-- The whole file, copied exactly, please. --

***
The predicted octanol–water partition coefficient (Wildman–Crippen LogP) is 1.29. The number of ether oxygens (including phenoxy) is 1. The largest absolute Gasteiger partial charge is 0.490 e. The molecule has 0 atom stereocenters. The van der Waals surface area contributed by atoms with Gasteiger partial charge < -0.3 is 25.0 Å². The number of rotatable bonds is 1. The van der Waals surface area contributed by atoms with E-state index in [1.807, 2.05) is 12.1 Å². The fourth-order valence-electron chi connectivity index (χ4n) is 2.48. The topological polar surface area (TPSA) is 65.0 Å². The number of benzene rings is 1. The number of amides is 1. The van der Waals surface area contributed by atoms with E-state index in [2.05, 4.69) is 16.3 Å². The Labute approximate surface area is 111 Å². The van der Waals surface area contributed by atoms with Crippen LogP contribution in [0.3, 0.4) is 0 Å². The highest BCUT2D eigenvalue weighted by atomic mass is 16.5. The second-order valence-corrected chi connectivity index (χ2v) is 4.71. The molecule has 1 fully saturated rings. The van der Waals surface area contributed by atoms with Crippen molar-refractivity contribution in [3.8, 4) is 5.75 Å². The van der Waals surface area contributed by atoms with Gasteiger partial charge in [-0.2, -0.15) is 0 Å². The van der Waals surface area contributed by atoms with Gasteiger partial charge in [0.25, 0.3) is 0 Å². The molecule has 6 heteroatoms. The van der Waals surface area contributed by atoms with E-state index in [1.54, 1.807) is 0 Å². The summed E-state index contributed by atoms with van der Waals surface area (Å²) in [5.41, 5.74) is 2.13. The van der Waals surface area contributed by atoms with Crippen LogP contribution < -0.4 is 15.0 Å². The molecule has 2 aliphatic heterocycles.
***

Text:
The predicted octanol–water partition coefficient (Wildman–Crippen LogP) is 1.29. The number of ether oxygens (including phenoxy) is 1. The largest absolute Gasteiger partial charge is 0.490 e. The molecule has 0 atom stereocenters. The van der Waals surface area contributed by atoms with Gasteiger partial charge < -0.3 is 25.0 Å². The number of rotatable bonds is 1. The van der Waals surface area contributed by atoms with E-state index in [1.807, 2.05) is 12.1 Å². The fourth-order valence-electron chi connectivity index (χ4n) is 2.48. The topological polar surface area (TPSA) is 65.0 Å². The number of benzene rings is 1. The number of amides is 1. The van der Waals surface area contributed by atoms with E-state index in [2.05, 4.69) is 16.3 Å². The Labute approximate surface area is 111 Å². The van der Waals surface area contributed by atoms with Crippen LogP contribution in [0.3, 0.4) is 0 Å². The highest BCUT2D eigenvalue weighted by atomic mass is 16.5. The second-order valence-corrected chi connectivity index (χ2v) is 4.71. The molecule has 1 fully saturated rings. The van der Waals surface area contributed by atoms with Crippen molar-refractivity contribution in [3.8, 4) is 5.75 Å². The van der Waals surface area contributed by atoms with Gasteiger partial charge in [-0.2, -0.15) is 0 Å². The van der Waals surface area contributed by atoms with Gasteiger partial charge in [0.25, 0.3) is 0 Å². The molecule has 6 heteroatoms. The van der Waals surface area contributed by atoms with E-state index in [1.54, 1.807) is 0 Å². The summed E-state index contributed by atoms with van der Waals surface area (Å²) in [5.41, 5.74) is 2.13. The van der Waals surface area contributed by atoms with Crippen LogP contribution < -0.4 is 15.0 Å². The molecule has 2 aliphatic heterocycles.